Having your say

Have two classes working separately. Decide as a class which law/rule making body to study. More learning if the two classes take different bodies. Divide each class into four groups. Three groups each decide on the name of their party and select a candidate (drawing lots, etc) to stand for election.

With the help of the group the candidate prepares a manifesto with one, perhaps two proposal (s) for change. The manifesto, just a single sheet of paper with a couple of paragraphs, should state the problem and the suggested solution.

The fourth group to be a lobby that will choose an issue appropriate to the law/rule-making body being studied, and give itself a name. Members of the group to go to each political party and try to persuade to include its issue in the manifesto or get the party to reflect it in some way in its platform.

The candidate presents to the second class his/her proposal in two minutes. Then vote.

Have ballot box and voting slips and use a corner of the classroom for the ‘booth’.

Classroom discussion

When the vote is taken, stress how important it is to vote. If you don’t vote you can’t complain. Some countries such as Australia make it mandatory to vote. Should we do that? The level of voting, which is voluntary in this country, is around 40% for District/County elections, and under 40% for the European Parliament.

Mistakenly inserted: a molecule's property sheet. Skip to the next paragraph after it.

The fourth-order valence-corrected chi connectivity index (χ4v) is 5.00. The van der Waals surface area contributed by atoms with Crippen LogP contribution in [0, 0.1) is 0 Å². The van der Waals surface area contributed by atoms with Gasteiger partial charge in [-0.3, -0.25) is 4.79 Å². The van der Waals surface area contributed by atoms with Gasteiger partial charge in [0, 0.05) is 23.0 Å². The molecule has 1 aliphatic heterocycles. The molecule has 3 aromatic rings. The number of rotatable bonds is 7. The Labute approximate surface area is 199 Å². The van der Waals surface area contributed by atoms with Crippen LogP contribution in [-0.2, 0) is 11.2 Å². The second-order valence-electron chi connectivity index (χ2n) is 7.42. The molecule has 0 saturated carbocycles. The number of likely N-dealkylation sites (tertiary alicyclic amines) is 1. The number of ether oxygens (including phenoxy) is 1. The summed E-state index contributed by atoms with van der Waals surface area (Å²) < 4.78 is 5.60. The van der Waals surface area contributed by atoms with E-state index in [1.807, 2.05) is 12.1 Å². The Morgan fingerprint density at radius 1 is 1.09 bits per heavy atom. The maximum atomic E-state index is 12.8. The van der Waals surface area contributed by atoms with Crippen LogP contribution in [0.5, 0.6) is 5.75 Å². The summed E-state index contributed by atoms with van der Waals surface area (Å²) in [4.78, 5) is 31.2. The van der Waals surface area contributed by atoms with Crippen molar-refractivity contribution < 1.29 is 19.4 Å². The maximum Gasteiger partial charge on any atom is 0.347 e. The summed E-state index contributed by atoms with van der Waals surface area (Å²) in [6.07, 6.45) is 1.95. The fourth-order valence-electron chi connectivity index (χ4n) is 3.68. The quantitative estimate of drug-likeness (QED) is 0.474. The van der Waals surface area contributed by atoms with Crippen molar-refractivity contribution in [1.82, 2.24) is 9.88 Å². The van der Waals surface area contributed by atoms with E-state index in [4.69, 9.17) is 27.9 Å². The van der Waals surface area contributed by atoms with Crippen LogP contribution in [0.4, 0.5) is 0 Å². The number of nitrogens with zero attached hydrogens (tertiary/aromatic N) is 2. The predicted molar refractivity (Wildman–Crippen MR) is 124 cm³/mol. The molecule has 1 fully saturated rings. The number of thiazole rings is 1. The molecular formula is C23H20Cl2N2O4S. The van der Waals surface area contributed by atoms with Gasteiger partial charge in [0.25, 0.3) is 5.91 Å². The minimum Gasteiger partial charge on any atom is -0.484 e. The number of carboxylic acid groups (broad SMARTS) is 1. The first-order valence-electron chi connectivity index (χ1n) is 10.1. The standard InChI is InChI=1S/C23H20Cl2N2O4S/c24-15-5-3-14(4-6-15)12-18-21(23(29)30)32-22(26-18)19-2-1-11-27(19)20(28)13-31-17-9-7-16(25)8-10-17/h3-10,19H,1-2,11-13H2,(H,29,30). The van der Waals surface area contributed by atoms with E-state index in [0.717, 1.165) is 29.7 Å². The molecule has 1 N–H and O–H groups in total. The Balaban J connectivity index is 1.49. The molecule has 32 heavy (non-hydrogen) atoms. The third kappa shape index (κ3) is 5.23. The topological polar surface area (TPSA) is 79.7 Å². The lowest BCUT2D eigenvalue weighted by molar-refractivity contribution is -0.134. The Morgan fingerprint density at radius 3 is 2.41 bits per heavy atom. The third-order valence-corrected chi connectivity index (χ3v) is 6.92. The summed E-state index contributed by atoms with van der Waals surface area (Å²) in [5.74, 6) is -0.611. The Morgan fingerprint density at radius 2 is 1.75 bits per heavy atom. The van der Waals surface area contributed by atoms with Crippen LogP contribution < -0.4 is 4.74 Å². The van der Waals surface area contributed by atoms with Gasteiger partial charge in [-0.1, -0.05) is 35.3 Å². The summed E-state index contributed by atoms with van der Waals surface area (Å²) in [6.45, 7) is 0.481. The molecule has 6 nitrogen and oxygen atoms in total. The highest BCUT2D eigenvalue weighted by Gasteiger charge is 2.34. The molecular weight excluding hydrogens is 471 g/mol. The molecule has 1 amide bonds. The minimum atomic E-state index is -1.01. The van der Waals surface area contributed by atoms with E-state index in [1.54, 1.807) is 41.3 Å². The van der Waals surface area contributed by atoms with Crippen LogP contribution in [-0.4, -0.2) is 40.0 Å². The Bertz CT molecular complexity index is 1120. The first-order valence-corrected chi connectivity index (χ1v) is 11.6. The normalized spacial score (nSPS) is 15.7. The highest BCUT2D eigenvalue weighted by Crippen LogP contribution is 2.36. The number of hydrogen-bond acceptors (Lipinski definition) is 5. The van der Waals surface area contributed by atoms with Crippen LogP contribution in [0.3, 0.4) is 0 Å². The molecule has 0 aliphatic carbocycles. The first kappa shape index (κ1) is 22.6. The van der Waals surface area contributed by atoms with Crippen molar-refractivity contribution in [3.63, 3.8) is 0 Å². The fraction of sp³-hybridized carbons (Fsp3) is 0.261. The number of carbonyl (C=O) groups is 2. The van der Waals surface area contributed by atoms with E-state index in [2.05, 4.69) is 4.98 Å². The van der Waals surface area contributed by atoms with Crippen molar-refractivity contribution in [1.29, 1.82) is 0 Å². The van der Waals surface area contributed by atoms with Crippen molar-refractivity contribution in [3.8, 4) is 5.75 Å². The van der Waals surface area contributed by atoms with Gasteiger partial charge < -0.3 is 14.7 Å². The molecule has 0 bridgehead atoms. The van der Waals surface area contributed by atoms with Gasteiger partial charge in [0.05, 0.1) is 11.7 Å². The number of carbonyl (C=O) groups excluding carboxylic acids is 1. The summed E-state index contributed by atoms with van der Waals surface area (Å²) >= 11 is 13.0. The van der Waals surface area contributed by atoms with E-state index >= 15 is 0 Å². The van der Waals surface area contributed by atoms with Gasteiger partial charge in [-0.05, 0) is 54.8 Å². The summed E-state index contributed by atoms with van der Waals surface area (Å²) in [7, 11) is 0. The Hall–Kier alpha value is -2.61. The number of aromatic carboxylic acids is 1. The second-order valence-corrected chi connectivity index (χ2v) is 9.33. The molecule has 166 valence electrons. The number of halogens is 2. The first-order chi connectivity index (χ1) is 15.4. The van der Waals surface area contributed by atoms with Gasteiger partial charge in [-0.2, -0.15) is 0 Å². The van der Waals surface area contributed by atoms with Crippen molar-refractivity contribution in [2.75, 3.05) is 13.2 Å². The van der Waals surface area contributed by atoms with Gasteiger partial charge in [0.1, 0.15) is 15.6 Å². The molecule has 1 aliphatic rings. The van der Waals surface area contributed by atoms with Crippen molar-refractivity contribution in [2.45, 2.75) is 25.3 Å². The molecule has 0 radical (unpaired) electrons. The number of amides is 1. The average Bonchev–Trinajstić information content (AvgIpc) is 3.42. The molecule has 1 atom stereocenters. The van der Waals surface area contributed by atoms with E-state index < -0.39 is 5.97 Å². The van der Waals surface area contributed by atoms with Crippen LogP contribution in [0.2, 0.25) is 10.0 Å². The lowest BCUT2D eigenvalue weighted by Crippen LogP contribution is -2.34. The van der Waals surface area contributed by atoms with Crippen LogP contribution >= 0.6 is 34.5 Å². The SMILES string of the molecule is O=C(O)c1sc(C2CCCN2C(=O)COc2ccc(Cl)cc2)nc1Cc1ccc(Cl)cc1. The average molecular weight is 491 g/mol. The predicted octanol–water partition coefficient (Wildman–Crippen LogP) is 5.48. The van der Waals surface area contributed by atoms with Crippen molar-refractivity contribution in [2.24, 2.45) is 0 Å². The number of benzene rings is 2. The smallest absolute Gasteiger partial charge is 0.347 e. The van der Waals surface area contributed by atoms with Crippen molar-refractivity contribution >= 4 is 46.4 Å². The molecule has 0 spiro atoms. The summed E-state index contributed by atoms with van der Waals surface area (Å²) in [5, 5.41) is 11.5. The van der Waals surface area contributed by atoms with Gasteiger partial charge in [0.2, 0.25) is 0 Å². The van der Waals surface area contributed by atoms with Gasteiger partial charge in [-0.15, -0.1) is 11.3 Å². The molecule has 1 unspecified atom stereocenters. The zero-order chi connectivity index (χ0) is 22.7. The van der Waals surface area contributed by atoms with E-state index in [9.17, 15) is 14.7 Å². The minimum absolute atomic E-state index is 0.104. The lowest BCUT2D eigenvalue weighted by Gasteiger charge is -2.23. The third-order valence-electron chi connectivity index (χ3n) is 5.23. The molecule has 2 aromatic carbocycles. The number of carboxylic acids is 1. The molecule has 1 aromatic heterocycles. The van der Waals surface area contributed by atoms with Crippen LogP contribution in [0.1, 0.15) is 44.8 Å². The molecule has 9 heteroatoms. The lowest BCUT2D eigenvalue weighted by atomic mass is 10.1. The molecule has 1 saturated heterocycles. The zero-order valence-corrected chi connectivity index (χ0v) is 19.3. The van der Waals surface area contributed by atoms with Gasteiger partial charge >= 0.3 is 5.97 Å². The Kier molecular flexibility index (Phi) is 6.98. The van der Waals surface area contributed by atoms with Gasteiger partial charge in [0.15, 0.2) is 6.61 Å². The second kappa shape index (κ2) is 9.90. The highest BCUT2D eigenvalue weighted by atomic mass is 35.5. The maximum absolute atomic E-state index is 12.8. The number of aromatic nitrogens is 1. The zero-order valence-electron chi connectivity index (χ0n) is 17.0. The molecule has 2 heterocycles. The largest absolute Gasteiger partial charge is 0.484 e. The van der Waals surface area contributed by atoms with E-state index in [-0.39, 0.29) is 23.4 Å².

How can we get more to vote? Do it on-line? change the day to Sunday?

Compile an MEP’s typical typical calendar for a week. Use a blank spreadsheet with days, divided into either just half days or into hours. Have a stack of appointments including lunches to choose from and pupils slot them into the calendar. Then when complete compare with an actual daily diary kept by one our MEPs, Sharon Bowles, a few years ago. Other examples of MEP work can be found at: Richard Ashworth, Peter Skinner  and Keith Taylor.